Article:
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1995 OK CR 73
908 P.2d 804
Case Number: PC-95-510
Decided: 12/12/1995
Oklahoma Court of Criminal Appeals

[908 P.2d 805]

An Appeal from the District Court of Oklahoma County; Daniel L. Owens, District Judge.

Robert W. Jackson, Vicki Ruth Adams Werneke, Assistant Appellate Indigent Defenders, Norman, for Petitioner.

W.A. Drew Edmondson, Attorney General of Oklahoma, Sandra D. Howard, Assistant Attorney General, Oklahoma City, for Respondent.


CHAPEL, Vice Presiding Judge.

¶1 Glenn James Robedeaux was tried by jury and convicted of First Degree Malice Aforethought Murder in violation of 21 O.S.Supp. 1982 § 701.7 [21-701.7] in the District Court of Oklahoma County, Case No. CRF-85-6362. After finding that the murder was especially heinous, atrocious or cruel, that Robedeaux constituted a continuing threat to society, and that Robedeaux had prior violent felony convictions, the jury sentenced him to death.

¶2 This Court affirmed Robedeaux's conviction and sentence in Robedeaux v. State,


¶3 Robedeaux raises five propositions in his post-conviction appeal. He concedes that errors alleged in propositions one,

¶4 Post-conviction review does not afford defendants the opportunity to reassert claims "in hopes that further argument alone may change the outcome in different proceedings."



¶5 Robedeaux claims in his fourth proposition that his trial was unfair because there was an impermissible variance between the time of the offense as alleged in the information and the time of the offense as described by the prosecutor to the jury during first stage closing argument. Robedeaux technically waived this alleged trial error by failing to present it on direct appeal.

¶6 The third amended information filed against Robedeaux alleged that the murder occurred on or about September 22, 1985. At trial, two prosecution witnesses testified that from about 10:00 or 10:30 p.m. on September 22, 1985, until about 2:00 a.m. on September 23, they heard loud thumping noises from the apartment above them where Robedeaux and the victim, his girlfriend, lived. Several defense witnesses later testified that on September 22, Robedeaux was playing drums with their band at a club from about 7:00 p.m. until 11:00 or 12:00 p.m. During first stage closing, the prosecutor told the jury that while the evidence conclusively established the victim was killed at some point after noon on September 22, it was incapable of providing the exact hour of her death. The prosecutor then stated that the victim could have been killed either that afternoon or early the next morning times for which Robedeaux's alibi did not account.

¶7 Robedeaux claims that by telling the jury the homicide could have been committed either on the date alleged in the information (September 22) or the following morning (September 23), the prosecutor effectively nullified his alibi defense which had established his whereabouts only on the evening of September 22. Since Robedeaux had relied upon the date in the information in formulating his alibi defense, he claims the prosecutor's argument that the homicide could have occurred the day after the date listed in the information was fundamentally unfair.

¶8 It is well-settled that the State "is not required to prove an offense took place on the exact date charged."

¶9 Robedeaux concedes this general rule, but argues that once he asserted an alibi defense explaining his whereabouts on the September 22 date listed in the information, it was fundamentally unfair for the State to argue that the crime occurred at any other time. To support this argument, Robedeaux cites two cases in which this Court acknowledged that a defendant could be unfairly prejudiced if he or she prepared an alibi defense in response to a date listed in the information, only to have the State present evidence at trial that the charged offense occurred on a different day.18 In Holloway and Jones, this Court held that a defendant in this circumstance would be entitled to a continuance to adjust his or her defense to meet the amended crime date. Robedeaux claims he suffered the same wrong identified in Holloway and Jones; and, that because that wrong occurred during closing argument rather than at the inception of trial, he could not remedy it through a continuance and must now be granted relief. We disagree.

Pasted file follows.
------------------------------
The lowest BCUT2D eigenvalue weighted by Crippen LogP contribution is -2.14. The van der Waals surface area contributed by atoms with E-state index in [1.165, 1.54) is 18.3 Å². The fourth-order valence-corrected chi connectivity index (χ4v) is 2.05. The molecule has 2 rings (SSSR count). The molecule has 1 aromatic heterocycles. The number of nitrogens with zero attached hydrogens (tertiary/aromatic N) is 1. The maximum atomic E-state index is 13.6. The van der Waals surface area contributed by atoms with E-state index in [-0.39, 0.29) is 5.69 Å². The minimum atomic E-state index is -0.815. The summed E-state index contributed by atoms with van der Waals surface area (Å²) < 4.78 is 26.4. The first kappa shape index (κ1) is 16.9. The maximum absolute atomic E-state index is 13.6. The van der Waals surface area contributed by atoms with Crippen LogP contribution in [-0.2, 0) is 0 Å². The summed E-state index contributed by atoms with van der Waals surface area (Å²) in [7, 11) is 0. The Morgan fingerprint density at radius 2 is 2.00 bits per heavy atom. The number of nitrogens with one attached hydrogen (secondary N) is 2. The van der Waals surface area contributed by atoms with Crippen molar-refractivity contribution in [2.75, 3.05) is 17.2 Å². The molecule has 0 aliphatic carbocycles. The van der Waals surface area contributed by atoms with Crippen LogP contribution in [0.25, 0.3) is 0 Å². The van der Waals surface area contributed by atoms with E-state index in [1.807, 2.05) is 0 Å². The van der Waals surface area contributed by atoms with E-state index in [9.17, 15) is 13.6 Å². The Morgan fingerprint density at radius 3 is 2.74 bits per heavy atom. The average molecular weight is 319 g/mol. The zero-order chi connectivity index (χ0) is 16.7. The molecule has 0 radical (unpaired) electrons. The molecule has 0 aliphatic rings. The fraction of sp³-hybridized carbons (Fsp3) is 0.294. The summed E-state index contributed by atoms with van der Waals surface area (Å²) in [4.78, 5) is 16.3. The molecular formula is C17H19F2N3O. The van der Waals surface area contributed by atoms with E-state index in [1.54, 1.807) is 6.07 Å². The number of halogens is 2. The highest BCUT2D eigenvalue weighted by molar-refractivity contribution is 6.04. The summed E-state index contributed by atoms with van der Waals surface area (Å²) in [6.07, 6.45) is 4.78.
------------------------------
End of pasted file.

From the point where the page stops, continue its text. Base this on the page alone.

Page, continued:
¶10 Unlike the case at issue, the crime date variance between the information and the State's evidence in Holloway and Jones was two weeks in the former and seven days in the latter. A defendant who asserts an alibi defense would certainly be unfairly prejudiced if the State's evidence and argument showed the crime was committed days earlier or later than what was alleged in the information. That, however, is not what occurred in Robedeaux's trial.

¶11 The State alleged the homicide occurred on or about September 22, 1985, and then argued during closing that the evidence showed it could have occurred during the early morning hours of the next day, September 23. While the State's argument did dilute Robedeaux's alibi defense which covered only the evening hours of September 22, that argument did not materially depart from the time of the offense as charged in the information. Robedeaux was on notice that the State would argue the homicide occurred "on or about" September 22, and he chose to present an alibi defense which addressed only the evening hours of September 22.19 The fact that Robedeaux either could not or did not provide an explanation for his whereabouts during the hours immediately preceding and following the evening of September 22 did not preclude the State from subsequently telling the jury that the evidence showed the homicide could have been committed during those times.

¶12 The State's argument, which was consistent with the date alleged in the information and which Robedeaux could easily have anticipated, was not unfair. Appellate counsel was thus not ineffective in failing to raise the material variance issue on direct appeal. Proposition four is denied.


¶13 In his fifth and final proposition, Robedeaux provides evidence by way of affidavit, which was admitted into evidence in the district court post-conviction proceedings, that he suffers from "organic brain damage," and argues that this condition could have caused him to commit the homicide during a mental "blackout." He claims his Eighth Amendment right to individualized sentencing was [908 P.2d 808] violated because trial counsel did not present this mitigating evidence to the jury during the sentencing phase.20 Robedeaux tenders the alleged Eighth Amendment violation as proof that trial counsel was ineffective in failing to discover and present this available mitigating evidence to the jury.